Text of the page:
I sat down this morning at my local coffee shop at 6 am on a Saturday morning (another unexplainable thing that makes me a weirdo) to feed my introvert soul. Because if you ever want to have a coffee shop to yourself…try going at 5:30 or 6 on a Saturday morning…Introverts out there…you will thank me….but I am not telling you where I go…that would ruin it for me.

I decided to hop onto Facebook on my laptop. Somewhere along the way I decided that having Facebook on my phone was like a recovering alcoholic carrying a bottle with them everywhere they go, so I deleted it from my phone a long time ago.

So, because I had time and access on my laptop I decided to ‘catch up’ on my Facebook world friends.

As I looked at the names of the couple of hundred people who had liked and commented on a picture I posted on IG and sent over to Facebook land…I found myself in a dilemma about how to respond honestly to people without sounding prideful.

Here’s what I posted…

walmart 1st day of school

First day of school at 5:30 am this is where I find myself. Rushed home last night from a meeting at church to tuck my “babies” in before their first day of school. One of these not so babies (who hasn’t believed in Santa, tooth fairy or other fun make-believe in years)…after a beautiful prayer and pep talk about being a friend to the friendless and a light for Jesus at school said, “you remember when we were little and the backpack fairy used to come on the first day of school and put a surprise in our backpacks…I wonder if she will come tonight. My response, “you are too big for all that!” I truly meant it until they were sound asleep and I started thinking about how time flies. So what were my last words to Joe as a lay my head on my pillow, I’ve got to make a Wal-Mart run in the morning before everyone wakes up because having preteens and a toddler in the same house is a constant reminder that all too soon they won’t ask for such things of their momma…looks like the BackPack fairy has come back to life and likely will be putting treats in suitcases someday when she sends them off to college….now to wipe the tears and go find some “silly childish surprise” for my big “babies” for some silly fairy to get all the credit.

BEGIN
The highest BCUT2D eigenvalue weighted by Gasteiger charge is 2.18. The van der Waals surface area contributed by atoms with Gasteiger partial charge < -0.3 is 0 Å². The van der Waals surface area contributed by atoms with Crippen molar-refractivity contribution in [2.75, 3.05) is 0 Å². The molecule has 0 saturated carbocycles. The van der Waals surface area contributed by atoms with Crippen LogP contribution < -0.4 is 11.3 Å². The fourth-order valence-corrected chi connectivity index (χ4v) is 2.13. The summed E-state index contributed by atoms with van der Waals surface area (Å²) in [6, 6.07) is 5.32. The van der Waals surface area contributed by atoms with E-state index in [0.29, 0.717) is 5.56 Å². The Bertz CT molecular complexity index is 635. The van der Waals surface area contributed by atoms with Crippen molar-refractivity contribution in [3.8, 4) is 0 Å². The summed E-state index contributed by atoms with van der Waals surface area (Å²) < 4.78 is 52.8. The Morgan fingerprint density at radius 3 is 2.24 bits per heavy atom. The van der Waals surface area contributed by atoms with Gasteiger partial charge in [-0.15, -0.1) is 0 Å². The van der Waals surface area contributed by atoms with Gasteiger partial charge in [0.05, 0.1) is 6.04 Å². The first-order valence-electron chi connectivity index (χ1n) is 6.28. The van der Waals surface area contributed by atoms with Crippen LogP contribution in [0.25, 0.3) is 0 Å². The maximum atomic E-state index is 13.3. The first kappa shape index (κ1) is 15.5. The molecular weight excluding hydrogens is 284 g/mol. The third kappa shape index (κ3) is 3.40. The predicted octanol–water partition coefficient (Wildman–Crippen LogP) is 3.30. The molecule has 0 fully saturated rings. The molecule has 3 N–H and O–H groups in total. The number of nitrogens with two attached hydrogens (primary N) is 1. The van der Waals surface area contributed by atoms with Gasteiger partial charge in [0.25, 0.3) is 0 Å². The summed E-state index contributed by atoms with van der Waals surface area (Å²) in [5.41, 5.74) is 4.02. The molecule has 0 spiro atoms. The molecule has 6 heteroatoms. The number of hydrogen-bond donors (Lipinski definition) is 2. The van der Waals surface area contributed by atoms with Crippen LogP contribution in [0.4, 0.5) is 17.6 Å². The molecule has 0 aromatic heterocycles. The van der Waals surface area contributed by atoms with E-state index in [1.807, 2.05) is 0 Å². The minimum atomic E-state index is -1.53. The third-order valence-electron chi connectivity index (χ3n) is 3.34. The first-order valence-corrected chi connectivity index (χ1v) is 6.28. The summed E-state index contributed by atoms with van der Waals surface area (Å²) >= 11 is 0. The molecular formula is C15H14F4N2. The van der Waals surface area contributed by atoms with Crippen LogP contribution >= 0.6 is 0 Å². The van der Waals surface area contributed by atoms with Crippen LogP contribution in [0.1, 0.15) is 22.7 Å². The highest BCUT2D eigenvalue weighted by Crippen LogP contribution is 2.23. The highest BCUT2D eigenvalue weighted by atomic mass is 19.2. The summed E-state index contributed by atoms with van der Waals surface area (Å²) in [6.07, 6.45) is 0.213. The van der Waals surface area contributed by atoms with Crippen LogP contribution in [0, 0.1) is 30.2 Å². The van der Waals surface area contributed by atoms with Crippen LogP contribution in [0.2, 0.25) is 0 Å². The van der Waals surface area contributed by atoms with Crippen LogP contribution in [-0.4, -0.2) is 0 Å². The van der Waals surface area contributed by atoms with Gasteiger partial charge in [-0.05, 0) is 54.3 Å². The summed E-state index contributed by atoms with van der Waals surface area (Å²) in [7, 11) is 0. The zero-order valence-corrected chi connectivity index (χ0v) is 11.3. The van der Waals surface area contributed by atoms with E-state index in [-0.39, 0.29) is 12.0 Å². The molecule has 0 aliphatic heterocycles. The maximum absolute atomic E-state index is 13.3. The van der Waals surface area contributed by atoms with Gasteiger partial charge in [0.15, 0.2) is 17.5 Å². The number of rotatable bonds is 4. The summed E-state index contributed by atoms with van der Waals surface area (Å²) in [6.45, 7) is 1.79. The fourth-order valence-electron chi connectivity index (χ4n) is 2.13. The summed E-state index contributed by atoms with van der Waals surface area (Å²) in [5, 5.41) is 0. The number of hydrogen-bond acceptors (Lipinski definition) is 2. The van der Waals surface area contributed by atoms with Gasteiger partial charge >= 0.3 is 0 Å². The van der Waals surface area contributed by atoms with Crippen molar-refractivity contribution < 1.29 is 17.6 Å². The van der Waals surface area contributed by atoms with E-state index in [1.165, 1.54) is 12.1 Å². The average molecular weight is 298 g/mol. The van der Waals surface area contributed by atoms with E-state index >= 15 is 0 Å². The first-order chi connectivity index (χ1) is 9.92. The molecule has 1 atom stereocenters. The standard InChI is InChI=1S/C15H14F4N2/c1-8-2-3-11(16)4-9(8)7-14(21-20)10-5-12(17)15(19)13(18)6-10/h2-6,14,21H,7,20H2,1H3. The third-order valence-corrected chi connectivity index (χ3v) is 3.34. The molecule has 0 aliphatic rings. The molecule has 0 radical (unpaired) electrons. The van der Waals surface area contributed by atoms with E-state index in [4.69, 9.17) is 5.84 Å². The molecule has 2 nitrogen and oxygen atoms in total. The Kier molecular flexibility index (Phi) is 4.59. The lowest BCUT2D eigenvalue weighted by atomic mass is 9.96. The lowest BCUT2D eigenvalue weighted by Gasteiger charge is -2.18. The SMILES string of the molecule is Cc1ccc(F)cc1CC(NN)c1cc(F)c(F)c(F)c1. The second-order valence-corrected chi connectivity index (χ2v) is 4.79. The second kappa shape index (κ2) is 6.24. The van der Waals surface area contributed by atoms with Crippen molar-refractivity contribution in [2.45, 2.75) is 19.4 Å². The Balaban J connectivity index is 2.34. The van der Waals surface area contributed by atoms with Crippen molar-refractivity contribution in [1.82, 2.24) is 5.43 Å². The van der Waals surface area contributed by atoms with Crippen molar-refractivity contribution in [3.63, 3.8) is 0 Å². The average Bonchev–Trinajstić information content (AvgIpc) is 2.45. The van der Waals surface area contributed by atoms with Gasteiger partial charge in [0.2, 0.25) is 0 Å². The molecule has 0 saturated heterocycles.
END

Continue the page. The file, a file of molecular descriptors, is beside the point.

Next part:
And here is how people responded…

“You’re an awesome mom”

“You’re the best”

“You’re the coolest momma”

As I read through the 30 plus comments like that, I kept thinking…

If these people only knew…

If all the people who liked my pictures or commented on this picture knew the inner struggle I have had with my mothering abilities…

If these people knew how ‘unnatural’ mothering has been to me for most of my 13 years of being called a momma.

If these people knew how social media had added to those struggles.

I am working on writing all of that out in the raw…not sure I will be brave enough to share it to the “world” through social media … introvert struggles…

But I didn’t feel like I could type out a reply on social media without a deeper explanation because it has taken me years to accept compliments on my motherhood.

  • To believe that the good things that others said about me was actually true
  • To simply say “Thank you! Why yes I am an AWESOME and GREAT momma”

My motherhood is a living example of the truth of 2 Corinthians 12:9-10